LONDON, United Kingdom — In the 18th and 19th centuries, the first and second industrial revolutions harnessed water, steam and electric power to mechanise the making of clothing, challenging the traditional system of craft-based production. In the mid-20th century, a third industrial revolution — in information technology and data analysis — radically changed the business of fashion once again, giving rise to fast fashion giants like Inditex and forcing the industry to rethink its ‘broken’ system for the age of Instagram.
Now, a fourth industrial revolution — powered by a constellation of new innovations across the physical, digital and biological worlds, from 3D printing and artificial intelligence to advances in biomaterials — is driving a new wave of change across the economy, with major implications for fashion.
“We have yet to grasp fully the speed and breadth of this new revolution. Consider the unlimited possibilities of having billions of people connected by mobile devices,” Klaus Schwab, founder and executive chairman of the World Economic Forum (which chose the fourth industrial revolution as the theme for its annual summit this year) wrote in a book on the subject. “Think about the staggering confluence of emerging technology breakthroughs, covering wide-ranging fields such as artificial intelligence, robotics, the Internet of things, autonomous vehicles, 3D printing, nanotechnology, biotechnology, materials science, energy storage and quantum computing.”
The fourth industrial revolution will transform all industries. But fashion, in particular, stands to benefit most from advances in materials science, opening up a wide range of new functional and aesthetic possibilities for garments.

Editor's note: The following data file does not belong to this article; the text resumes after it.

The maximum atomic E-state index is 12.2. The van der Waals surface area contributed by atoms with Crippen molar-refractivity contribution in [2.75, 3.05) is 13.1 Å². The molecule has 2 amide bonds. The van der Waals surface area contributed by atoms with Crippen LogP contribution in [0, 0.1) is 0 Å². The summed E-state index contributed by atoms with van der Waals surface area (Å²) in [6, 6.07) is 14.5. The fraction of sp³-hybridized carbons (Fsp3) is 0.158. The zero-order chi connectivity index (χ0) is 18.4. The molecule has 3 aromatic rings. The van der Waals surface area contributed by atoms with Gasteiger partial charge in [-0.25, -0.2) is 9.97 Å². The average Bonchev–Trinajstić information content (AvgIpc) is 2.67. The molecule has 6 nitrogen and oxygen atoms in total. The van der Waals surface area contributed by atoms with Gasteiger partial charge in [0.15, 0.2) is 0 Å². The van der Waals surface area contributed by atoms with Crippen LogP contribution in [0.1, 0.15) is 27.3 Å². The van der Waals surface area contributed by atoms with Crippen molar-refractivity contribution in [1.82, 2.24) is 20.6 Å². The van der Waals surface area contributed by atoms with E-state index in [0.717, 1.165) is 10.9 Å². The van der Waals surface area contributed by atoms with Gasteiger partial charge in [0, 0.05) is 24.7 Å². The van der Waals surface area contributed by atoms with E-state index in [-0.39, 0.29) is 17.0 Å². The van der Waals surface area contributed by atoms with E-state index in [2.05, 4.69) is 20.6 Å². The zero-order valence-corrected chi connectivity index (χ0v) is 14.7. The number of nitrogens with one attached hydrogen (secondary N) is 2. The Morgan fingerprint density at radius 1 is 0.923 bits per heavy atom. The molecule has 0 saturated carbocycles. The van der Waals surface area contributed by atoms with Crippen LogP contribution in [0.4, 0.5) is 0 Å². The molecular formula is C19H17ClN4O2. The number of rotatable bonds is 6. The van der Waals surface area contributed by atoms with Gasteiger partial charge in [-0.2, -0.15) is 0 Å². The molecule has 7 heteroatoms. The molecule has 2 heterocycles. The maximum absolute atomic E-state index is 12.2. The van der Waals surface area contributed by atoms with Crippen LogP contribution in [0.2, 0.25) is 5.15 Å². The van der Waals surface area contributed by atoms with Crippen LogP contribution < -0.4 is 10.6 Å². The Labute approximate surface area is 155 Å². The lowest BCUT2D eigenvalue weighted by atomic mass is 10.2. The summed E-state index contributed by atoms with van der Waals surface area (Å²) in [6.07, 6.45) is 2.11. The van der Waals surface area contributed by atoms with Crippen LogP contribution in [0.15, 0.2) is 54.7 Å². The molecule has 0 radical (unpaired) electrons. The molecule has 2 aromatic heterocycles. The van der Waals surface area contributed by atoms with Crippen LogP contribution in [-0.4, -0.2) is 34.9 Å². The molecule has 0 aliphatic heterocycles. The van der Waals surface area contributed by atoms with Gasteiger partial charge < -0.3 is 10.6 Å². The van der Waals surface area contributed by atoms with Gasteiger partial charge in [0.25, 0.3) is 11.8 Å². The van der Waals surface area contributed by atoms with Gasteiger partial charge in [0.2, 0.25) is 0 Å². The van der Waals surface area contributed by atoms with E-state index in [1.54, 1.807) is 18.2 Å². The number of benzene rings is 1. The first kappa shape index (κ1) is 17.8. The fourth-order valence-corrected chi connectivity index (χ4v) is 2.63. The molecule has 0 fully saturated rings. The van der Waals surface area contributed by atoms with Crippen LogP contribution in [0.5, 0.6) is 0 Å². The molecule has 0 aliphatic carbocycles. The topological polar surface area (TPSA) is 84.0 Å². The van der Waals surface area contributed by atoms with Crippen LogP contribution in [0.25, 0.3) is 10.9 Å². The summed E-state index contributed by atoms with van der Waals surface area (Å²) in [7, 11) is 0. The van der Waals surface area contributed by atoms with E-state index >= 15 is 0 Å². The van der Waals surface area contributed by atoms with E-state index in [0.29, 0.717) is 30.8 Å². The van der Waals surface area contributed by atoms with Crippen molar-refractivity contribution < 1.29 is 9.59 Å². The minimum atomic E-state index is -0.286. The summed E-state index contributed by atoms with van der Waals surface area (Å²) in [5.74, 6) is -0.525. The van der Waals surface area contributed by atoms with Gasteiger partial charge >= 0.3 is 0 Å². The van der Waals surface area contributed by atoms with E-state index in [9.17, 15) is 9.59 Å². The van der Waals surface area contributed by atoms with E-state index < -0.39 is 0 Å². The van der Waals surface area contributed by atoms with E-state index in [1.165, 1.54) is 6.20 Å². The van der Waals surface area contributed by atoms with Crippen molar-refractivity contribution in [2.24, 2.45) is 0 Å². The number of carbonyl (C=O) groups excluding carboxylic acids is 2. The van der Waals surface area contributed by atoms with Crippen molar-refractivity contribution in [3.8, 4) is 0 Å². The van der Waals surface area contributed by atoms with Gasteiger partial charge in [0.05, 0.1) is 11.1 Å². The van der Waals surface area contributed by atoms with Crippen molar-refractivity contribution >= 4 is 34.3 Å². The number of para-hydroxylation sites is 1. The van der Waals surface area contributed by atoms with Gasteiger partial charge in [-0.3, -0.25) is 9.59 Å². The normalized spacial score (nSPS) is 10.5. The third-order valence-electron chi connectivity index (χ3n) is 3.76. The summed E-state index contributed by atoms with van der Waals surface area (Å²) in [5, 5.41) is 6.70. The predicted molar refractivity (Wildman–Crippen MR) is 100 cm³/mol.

BoF and fashion industry leaders explore what the fourth industrial revolution means for fashion at the VOICES New York event supported by QIC Global Real Estate in June 2016.
“That’s where this materials revolution is happening: we can start to demand interactivity from textiles and fibres themselves,” explained Amanda Parkes, co-founder and chief of technology and research at Manufacture NY, speaking at BoF’s VOICES event at New York’s Spring Studios in June. Some new fabrics will have computing embedded into their fibres at the microscopic level, resulting in garments that can do things like adapt to temperature changes or store energy like a battery.
In the last few years, materials science has yielded breakthroughs like Shrilk, a transparent, compostable material made from discarded shrimp shells and proteins derived from silk, which is as strong as aluminium but half the weight. Qmilk, a new kind of thread made out of sour milk, is resistant to bacteria and fire. What’s more, power-generating and power-storing materials “exist already at the laboratory scale,” says Aimee Rose, chief technology officer at the Advanced Functional Fabrics of America. “We’ve demonstrated we can create a fibre that stores energy and can act as a battery — but how do we get that into clothing?”